Front Brake Vs Rear Brake? | Ask GMBN Anything About Mountain Biking

Front Brake Vs Rear Brake? | Ask GMBN Anything About Mountain Biking


– Welcome to this week’s
Ask GMBN where we try and answer all your mountain
bike-related questions. If you have any leave them in the comments section
down below, we’ll read them and you can always email
them to [email protected] Right, let’s kick this one off with a question from Henry Kuemmel, and it’s about trials bikes. It says “Loves the
channel”, thanks for that, “I’m thinking about
starting to ride trials, “any bike recommendations?” – I was talking about trials
bikes with Martin, actually. Yeah, he was talking
about the Inspired Hex, so that’s a 26-inch
wheel street trials bike. So it’s pretty versatile, so you can jump on it and do other stuff, and it’s got normal saddles so you can get away with
sticking a saddle up to it, to your riding area. – It’s a normal-looking trials bike, it’s not a 20-inch or
anything crazy like that? – No, it looks similar to
what Dan MacAskill rides, but it’s the bigger version, essentially. – Similar to what Martin used
to ride a lot of, I suppose. – I think so, yeah,
same sort of bike, yeah. – Cool, right, next question
comes from Darren James, he’s purchased his first
mountain bike back in June, it’s a Voodoo Hoodoo hard tail, and wants to know if he can
remove his front derailleur without changing crankset straight away. – Yes, you can, but you may need either a front chain guide
to keep the chain on, or one-wide chainring. – So– – So a narrow wide. – So he’s got a three
wide set up at the moment, so what’d you do, you’d leave the ring
in the middle position? – Ideally in the middle, yeah. – Give you a good chain line. – Yep, and then one of the two options, either new chainring or
some sort of chain guide. He should only need the
upper chain guide though, so they’re not too expensive, similar price as a chainring actually. – Right, this is a good question. Diego says “I don’t get
why the bigger rotor “is in the front wheel,
say 200 mil rotor front “and 180 mil rear.” He rides gravity enduro trails and his main brake is the rear one. “Or am I doing something wrong?” – I don’t think he’s
doing anything wrong, no, cause I guess it does
depend on your preference, but you bear in mind that when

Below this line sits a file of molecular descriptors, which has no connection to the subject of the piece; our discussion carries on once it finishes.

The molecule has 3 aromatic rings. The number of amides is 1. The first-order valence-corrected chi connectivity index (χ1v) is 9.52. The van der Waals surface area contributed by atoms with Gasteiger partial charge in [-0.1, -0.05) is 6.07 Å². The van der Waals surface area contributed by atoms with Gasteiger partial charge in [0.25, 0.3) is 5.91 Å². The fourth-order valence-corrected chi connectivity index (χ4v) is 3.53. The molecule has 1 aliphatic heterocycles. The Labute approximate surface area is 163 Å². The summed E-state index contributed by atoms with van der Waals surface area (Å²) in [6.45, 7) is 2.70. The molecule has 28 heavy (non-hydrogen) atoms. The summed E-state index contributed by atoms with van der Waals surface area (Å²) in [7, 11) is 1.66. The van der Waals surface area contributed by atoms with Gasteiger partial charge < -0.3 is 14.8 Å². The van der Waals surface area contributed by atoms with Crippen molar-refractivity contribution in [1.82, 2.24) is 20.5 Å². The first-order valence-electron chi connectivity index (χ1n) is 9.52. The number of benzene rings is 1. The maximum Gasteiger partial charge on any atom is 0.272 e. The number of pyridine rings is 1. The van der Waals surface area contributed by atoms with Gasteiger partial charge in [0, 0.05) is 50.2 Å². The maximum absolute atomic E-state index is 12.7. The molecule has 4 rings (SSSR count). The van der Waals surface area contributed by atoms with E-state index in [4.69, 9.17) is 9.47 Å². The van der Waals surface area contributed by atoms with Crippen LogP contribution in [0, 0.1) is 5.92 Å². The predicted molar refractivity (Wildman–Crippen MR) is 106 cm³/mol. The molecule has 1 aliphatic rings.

you’re pitched down a hill you’ve got more weight
bias to your front wheel, so that’s got more traction on it, so your braking power is more
controllable through there. – I’ve questioned this, personally. I don’t know, I’d love to
do a test to see, actually, cause the common sort
of thing that people say is that the front brake
does the most stopping, however in that situation I find that, obviously if your front wheel
slides you’re in trouble, so I think you would tend
to bias the rear a bit more. I think we need to do a video on it, and test out which brake is actually, let’s say getting hotter, therefore we’d know which
one was doing the most work. – I think it also does depend on the specific trails you ride. Like if you’re riding a bike park, I think you run the back
brake quite extensively. – Yeah, true. – You don’t really use
the front brake as much. – I think we need to do
some tests into this. – Yeah. – Kay, Josip Glasnovic. “I
have one question” for us. For you, you. “I heard somewhere that a noisier freehub “is better and more durable.
Is it or is it not?” Why are some noisier and some not? – It’s not necessarily
better or more durable, it just so happens that a lot of the better ones are noisier. – It’s a bit of a sort of trade mark. – Stronger springs, basically. But you get other designs, so in a typical one you’ve got a pole, that goes like this,
like a ratchet system, it’s got a powerful spring
that makes it click, that’s what you hear. But other designs like the DC hubs, they’ve got like a circular ratchet, so you’ve got two discs and
they click into each other. – Yeah. – And they’re actually fairly quiet, but they’re every bit as reliable, so it’s not always the case. – I’m sure that’s not the first time we’ve been asked that
question, actually, but– – But they do sound nicer. – Like yourself. John Bradbury. “I have a dropper post
from a previous bike” and he’s just purchased a downhill bike. Is it worth putting the dropper
post on his downhill bike as he does a fair peddling,
a fair amount of peddling? – I don’t see why not. If it fits, as long as you
can slam it down low enough. – That would be my
issue, yeah, it depends, cause you wanna get– – Depends on your frame
design, doesn’t it? – Yeah. Don’t see many people
riding drop posts on downhill, not saying its the wrong thing to do. – Lot of people did it
in Maritzburg, that year. – It’s gonna be a bit heavier. – Rossio and a few others. – You can generally get
away with really short, lightweight seat posts
on downhill bike, but. – If you’ve got it lying around, and you want to give it a try. – But why not check out our video on “Will a drop post make you faster”? – Here I’ve got two bikes that both could be described as
cross-country marathon bikes. One has a dropper seat post, the other doesn’t, has a normal seat post. I’m gonna test them back-to-back to see if you really do need a drop
seat post for cross country. (techno music) – Jmattias Folestad. “I’ve got a downhill bike “with a Marzocchi triple-8 RV on it. “When I bought the fork,